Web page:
Washington state Initiative 502 appeared on the general ballot in November of 2012 – the same month Colorado passed Amendment 64. Also in line with Colorado, commercial sales began in January of 2014. Yet somehow, Colorado seems to have carved more of a niche for itself in the nationwide public consciousness as a pioneer of legal cannabis. Washington state was there too, at the very beginning of the unprecedented trend that California is only now catching up to.
These days, just about wherever you are on the political spectrum, following the news can be exhausting at best, and truly depressing at worst. Many of us have gone so far as to avoid the news entirely. However, if you’ve been ignoring the news in the last few months you may have missed developments in the one area where momentum seems to be on the side of the forward-thinking, common sense outcome. Unthinkable ten or twenty years ago, public opinion – nationally too, but especially in California – has shifted towards the majority of citizens supporting the legalization of recreational cannabis.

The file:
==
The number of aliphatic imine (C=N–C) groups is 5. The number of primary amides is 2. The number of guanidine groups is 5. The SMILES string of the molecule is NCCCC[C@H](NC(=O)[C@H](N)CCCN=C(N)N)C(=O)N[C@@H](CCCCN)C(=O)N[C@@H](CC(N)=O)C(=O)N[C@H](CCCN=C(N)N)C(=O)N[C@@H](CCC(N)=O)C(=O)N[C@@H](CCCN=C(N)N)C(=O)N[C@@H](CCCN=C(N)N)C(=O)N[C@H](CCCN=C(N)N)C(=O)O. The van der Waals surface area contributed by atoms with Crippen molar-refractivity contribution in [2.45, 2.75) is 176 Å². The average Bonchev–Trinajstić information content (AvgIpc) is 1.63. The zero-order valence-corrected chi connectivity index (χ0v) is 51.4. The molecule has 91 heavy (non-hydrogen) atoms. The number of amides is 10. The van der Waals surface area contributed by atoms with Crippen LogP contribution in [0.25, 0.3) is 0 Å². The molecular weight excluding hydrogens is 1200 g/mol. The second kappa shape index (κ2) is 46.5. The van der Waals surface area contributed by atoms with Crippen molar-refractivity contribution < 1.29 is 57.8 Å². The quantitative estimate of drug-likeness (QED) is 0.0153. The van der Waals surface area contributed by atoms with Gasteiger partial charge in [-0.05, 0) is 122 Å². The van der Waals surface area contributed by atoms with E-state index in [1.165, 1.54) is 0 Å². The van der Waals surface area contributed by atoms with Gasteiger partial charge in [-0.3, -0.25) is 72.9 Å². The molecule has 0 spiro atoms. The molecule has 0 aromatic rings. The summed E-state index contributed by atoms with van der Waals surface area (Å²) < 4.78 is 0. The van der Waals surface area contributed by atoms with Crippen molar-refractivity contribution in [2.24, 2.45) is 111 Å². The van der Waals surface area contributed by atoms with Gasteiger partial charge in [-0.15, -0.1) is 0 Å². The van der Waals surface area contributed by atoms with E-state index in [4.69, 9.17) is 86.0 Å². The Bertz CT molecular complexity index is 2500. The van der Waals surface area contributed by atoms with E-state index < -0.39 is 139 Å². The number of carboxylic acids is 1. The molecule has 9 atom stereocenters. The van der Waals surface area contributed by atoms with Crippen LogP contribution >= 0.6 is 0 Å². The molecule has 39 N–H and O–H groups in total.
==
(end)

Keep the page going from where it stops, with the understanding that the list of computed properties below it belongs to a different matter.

It is hard to wrap one’s mind around such momentous change, but the truth is that the legal marijuana industry - the fastest-growing industry in the United States - is here to stay. Despite the doubters and detractors, the traction gained by the legal marijuana industry cannot be stopped. Currently 23 states have legalized marijuana for medical purposes. Four states have legalized recreational use. Two of the four states, Colorado and Washington, already have experience with the taxation and regulation of retail marijuana and have seen astounding results.